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About This Episode
Sales leadership lessons don’t come cheap.
But they do shape a sales leader who excels in embracing challenges and supporting her team.
In this episode of the Sales Engagement podcast, I talked with Rebecca Croucher, VP of Sales and North American Sales Operations at ManpowerGroup, about finding leadership success in loving challenges.
Rebecca has worked for Verizon and Dun & Bradstreet and has held roles in both sales and marketing.
“Everything has been for me so tightly wound around the data perspective, which really makes sales and marketing both very efficient,” Rebecca said.
Sales and marketing should be closely aligned to each other — and built on a foundation of data.
Rising to the challenge of a startup
Moving from marketing to sales… and from a mature company to a startup… has given Rebecca deep insights into the mindset of a leader.
She shared her 3-step process to helping a startup get set up with their systems and processes, as well as why she likes the environment of challenge.
1. What data assets does the company have?
Rebecca looks for internal data, client touch points, and billing data. “What are they buying from a third party perspective?” she asks.
2. Is the dataset clean?
Making the dataset as clean and structured as possible means you can quickly execute on the information, especially if you have multiple brands that you’re supporting internally.
3. What’s the value of this data?
In other words, the last step is to monetize the data by learning to treat it as an asset.
Multiple sales reps that are all selling to the same client or sales support teams that all have to access information need to understand how to leverage the data they have. The data needs to be organized, relevant, and valuable.
Rebecca likes startups because, frankly, their processes can be a little bit broken.
“I tend to go to where there’s the biggest challenge and the biggest reward,” Rebecca said. “The last role I would want to step into is a sales organization that is totally optimized, running at high performance.”
Sales leadership truths
In gravitating toward the greatest challenge, Rebecca has to keep an open mind toward failure.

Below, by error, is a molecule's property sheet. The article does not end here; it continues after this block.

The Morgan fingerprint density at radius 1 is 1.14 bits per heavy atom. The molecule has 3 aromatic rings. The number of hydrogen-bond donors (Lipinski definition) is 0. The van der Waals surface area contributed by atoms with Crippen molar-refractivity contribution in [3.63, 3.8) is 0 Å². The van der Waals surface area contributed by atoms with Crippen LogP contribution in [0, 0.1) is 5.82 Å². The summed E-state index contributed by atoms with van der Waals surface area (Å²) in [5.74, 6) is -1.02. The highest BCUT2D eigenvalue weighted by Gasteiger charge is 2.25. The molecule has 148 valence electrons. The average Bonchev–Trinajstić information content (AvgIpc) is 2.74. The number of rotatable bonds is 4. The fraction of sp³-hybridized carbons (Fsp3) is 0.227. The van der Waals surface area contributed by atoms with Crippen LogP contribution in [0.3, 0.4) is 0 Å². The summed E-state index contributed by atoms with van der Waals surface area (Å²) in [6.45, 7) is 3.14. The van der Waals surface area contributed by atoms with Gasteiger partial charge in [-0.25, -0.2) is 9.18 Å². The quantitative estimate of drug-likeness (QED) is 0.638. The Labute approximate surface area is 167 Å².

There are none.
“I don’t think I’ve ever come across something that couldn’t be solved,” Rebecca said.
Which isn’t to say that she always solved the problem the right way the first time. But the spirit of persistence kept her from giving up on difficult situations.
Failure is good
“I’m a fixer,” Rebecca said. “If I have a failure, then I think, Okay, what did we do wrong? What do we not want to do again? Is there anything good that came out of it?”
At MCI (now Verizon), Rebecca launched so many campaigns every month that not everything could succeed. “Even though it was a failure, you could learn from and apply it to the next campaign,” she said.
Persistence and the “fixer” mentality have served Rebecca well in sales leadership. She suggests creating an atmosphere in which failure is allowed.
She teaches her team to come with her with solutions to problems (even if the solution doesn’t work the first time around).
“I show by example as a leader that if I fail, I call it out. It doesn’t mean that we’re going to stop doing it. It just means that we’re going to figure out how to do it correctly,” she said.
Positioning your team for success
Besides calling out her own failures and demonstrating tenacity, Rebecca positions her team for success in 2 other ways.
1. Be an encourager
Rebecca’s team of 8 sales reps consists of senior level salespeople — each with a different personality.
Some still need this encouragement: “Hey, you are really good. Believe in yourself.”
“They have talent, and all they need is a boost of self-esteem,” Rebecca said. She pointed out that knowing someone believes in you can turn you around really quickly.
When you make hiring decisions, look for traits you can encourage.
2. Be a supporter
While encouragement usually means verbal affirmation, support can take different actions, including learning about someone’s optimal environment.
Rebecca will dive into a rep’s history to figure out why someone who has the potential for success isn’t showing it yet. “When someone has those good, time-tested sales skills, then you can definitely figure out the best position to put them in and what needs to change,” she said.
It could be a simple fix. Flip them into a different account structure, industry, or role.
This supportive leadership extends to customers, too.
Rebecca has been spending time during the COVID-19 pandemic connecting companies that are hiring with people who have been furloughed. “There’s no time like right now for our company to do some amazing things for a lot of people in the country,” she said.